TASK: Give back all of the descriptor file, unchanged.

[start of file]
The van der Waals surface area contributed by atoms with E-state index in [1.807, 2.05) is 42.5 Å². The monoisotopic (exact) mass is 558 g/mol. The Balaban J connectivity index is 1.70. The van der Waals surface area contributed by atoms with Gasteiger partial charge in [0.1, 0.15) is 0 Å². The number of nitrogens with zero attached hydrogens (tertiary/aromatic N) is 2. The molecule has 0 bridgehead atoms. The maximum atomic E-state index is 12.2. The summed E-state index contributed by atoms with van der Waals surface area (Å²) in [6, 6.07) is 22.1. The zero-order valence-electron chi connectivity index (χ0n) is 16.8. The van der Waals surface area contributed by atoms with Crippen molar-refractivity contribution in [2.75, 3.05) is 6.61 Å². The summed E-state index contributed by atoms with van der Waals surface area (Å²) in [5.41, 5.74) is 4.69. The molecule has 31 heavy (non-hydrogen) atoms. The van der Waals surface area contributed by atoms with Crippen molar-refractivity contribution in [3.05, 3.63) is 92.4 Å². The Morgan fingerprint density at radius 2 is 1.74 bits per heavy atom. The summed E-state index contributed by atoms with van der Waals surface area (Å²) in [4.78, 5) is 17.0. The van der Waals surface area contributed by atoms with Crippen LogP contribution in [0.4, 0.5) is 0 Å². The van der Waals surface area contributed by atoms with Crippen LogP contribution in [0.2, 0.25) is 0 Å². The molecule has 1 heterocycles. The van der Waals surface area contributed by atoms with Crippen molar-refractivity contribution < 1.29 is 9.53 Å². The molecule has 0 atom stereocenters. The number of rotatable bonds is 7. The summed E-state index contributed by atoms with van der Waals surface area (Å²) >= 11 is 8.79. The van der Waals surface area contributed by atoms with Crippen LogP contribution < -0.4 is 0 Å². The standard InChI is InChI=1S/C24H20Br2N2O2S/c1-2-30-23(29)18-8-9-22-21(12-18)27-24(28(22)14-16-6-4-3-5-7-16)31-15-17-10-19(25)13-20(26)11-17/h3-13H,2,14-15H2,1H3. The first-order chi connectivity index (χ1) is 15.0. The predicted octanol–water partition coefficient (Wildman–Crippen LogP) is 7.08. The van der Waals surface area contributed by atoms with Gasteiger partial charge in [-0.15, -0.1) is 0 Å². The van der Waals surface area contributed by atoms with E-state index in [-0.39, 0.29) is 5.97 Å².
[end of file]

The van der Waals surface area contributed by atoms with E-state index in [1.807, 2.05) is 42.5 Å². The monoisotopic (exact) mass is 558 g/mol. The Balaban J connectivity index is 1.70. The van der Waals surface area contributed by atoms with Gasteiger partial charge in [0.1, 0.15) is 0 Å². The number of nitrogens with zero attached hydrogens (tertiary/aromatic N) is 2. The molecule has 0 bridgehead atoms. The maximum atomic E-state index is 12.2. The summed E-state index contributed by atoms with van der Waals surface area (Å²) in [6, 6.07) is 22.1. The zero-order valence-electron chi connectivity index (χ0n) is 16.8. The van der Waals surface area contributed by atoms with Crippen molar-refractivity contribution in [2.75, 3.05) is 6.61 Å². The summed E-state index contributed by atoms with van der Waals surface area (Å²) in [5.41, 5.74) is 4.69. The molecule has 31 heavy (non-hydrogen) atoms. The van der Waals surface area contributed by atoms with Crippen molar-refractivity contribution in [3.05, 3.63) is 92.4 Å². The Morgan fingerprint density at radius 2 is 1.74 bits per heavy atom. The summed E-state index contributed by atoms with van der Waals surface area (Å²) in [4.78, 5) is 17.0. The van der Waals surface area contributed by atoms with Crippen LogP contribution in [0.4, 0.5) is 0 Å². The van der Waals surface area contributed by atoms with Crippen LogP contribution in [0.2, 0.25) is 0 Å². The molecule has 1 heterocycles. The van der Waals surface area contributed by atoms with Crippen molar-refractivity contribution < 1.29 is 9.53 Å². The molecule has 0 atom stereocenters. The number of rotatable bonds is 7. The summed E-state index contributed by atoms with van der Waals surface area (Å²) >= 11 is 8.79. The van der Waals surface area contributed by atoms with Crippen LogP contribution < -0.4 is 0 Å². The standard InChI is InChI=1S/C24H20Br2N2O2S/c1-2-30-23(29)18-8-9-22-21(12-18)27-24(28(22)14-16-6-4-3-5-7-16)31-15-17-10-19(25)13-20(26)11-17/h3-13H,2,14-15H2,1H3. The first-order chi connectivity index (χ1) is 15.0. The predicted octanol–water partition coefficient (Wildman–Crippen LogP) is 7.08. The van der Waals surface area contributed by atoms with Gasteiger partial charge in [-0.15, -0.1) is 0 Å². The van der Waals surface area contributed by atoms with E-state index in [-0.39, 0.29) is 5.97 Å².